Ang, Yuen Yuen, Nan Jia, Bo Yang, and Kenneth G. Huang. "China's Low-Productivity Innovation Drive: Evidence from Patents Production.'' Comparative Political Studies. https://doi.org/10.1177/00104140231209960
Abstract: Can China catch-up with the United States technologically by mobilizing its bureaucracy and assigning ambitious targets to local governments? We analyzed an original dataset of 4.6 million patents filed in China from 1990 through 2014 and paired this with a new, rigorous measure of patent novelty that approximates the quality of innovation. In 2006, China’s central government launched a national campaign to promote indigenous innovation and introduced bureaucratic targets for patents. Our analysis finds evidence that these targets, combined with political competition, pushed local governments to “game the numbers” by channeling relatively more effort toward boosting non-novel—possibly junk—patents over novel patents. Nationally, this is reflected in a surge of aggregate patents paired with a falling ratio of novel patents. China’s innovation drive is susceptible to manipulation and waste—it is enormous in scale but low in productivity.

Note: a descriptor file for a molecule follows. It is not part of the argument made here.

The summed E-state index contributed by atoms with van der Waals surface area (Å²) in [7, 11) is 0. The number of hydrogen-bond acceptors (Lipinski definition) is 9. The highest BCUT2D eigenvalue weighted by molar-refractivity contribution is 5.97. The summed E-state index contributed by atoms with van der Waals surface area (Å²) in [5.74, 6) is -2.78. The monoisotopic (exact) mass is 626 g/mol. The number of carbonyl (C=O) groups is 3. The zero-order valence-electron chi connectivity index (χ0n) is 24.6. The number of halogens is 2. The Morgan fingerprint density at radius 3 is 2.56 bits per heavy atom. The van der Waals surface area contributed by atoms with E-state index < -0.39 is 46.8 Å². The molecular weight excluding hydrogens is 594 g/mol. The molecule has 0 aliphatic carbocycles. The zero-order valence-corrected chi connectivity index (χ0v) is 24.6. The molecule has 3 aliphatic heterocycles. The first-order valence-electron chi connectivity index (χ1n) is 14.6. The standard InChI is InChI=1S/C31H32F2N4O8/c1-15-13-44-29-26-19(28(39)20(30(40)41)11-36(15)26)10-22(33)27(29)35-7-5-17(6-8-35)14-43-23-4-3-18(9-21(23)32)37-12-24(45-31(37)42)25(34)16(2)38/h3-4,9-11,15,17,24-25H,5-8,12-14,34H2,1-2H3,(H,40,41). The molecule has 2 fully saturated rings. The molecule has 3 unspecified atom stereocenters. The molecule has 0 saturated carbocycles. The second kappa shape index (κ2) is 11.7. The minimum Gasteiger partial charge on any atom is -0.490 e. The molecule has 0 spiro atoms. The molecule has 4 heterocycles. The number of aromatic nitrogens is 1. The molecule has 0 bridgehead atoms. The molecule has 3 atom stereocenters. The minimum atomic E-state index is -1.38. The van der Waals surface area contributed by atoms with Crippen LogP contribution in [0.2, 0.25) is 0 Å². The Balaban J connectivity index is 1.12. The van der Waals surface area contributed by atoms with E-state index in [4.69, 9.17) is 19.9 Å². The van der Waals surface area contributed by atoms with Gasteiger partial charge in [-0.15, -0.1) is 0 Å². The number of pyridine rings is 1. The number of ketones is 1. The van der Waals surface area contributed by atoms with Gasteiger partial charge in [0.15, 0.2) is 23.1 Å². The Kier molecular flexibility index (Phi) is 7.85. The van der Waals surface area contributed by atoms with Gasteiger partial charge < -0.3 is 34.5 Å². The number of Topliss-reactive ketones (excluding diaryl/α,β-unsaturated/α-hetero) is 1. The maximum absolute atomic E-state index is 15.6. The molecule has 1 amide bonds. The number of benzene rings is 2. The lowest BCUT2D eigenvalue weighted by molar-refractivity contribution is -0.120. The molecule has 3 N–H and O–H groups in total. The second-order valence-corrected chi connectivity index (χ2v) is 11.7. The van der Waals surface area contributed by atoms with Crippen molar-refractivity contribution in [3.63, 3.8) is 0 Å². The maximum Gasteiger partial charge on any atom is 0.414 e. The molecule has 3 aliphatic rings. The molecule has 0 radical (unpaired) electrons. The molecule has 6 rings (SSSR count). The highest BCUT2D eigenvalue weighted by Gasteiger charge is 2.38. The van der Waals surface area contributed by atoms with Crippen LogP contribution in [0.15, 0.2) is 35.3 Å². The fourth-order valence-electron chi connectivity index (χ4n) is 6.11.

Chen, Shuo, Xun Yan, and Bo Yang. "Move to Success? Headquarters Relocation, Political Favoritism, and Corporate Performance." Journal of Corporate Finance 64 (2020): 101698. (Authors listed alphabetically)
Abstract: This study documents an unexplored corporate rent-seeking phenomenon in non-representative regimes—relocating headquarters (HQ) to the political center. Focusing on China, we find that firms that relocate their HQs to Beijing (the political center) enjoy increased political favors, but those that move to Shanghai or Shenzhen (the country's two main economic centers) do not. Although both groups of movers experience improved profitability, their sustainable growth paths diverge after relocating. Firm productivity and innovation worsen after relocating to Beijing, but improve after moving to Shanghai or Shenzhen. Overall, these findings support the argument that political favoritism benefits firms' profitability but impairs their productivity and innovation.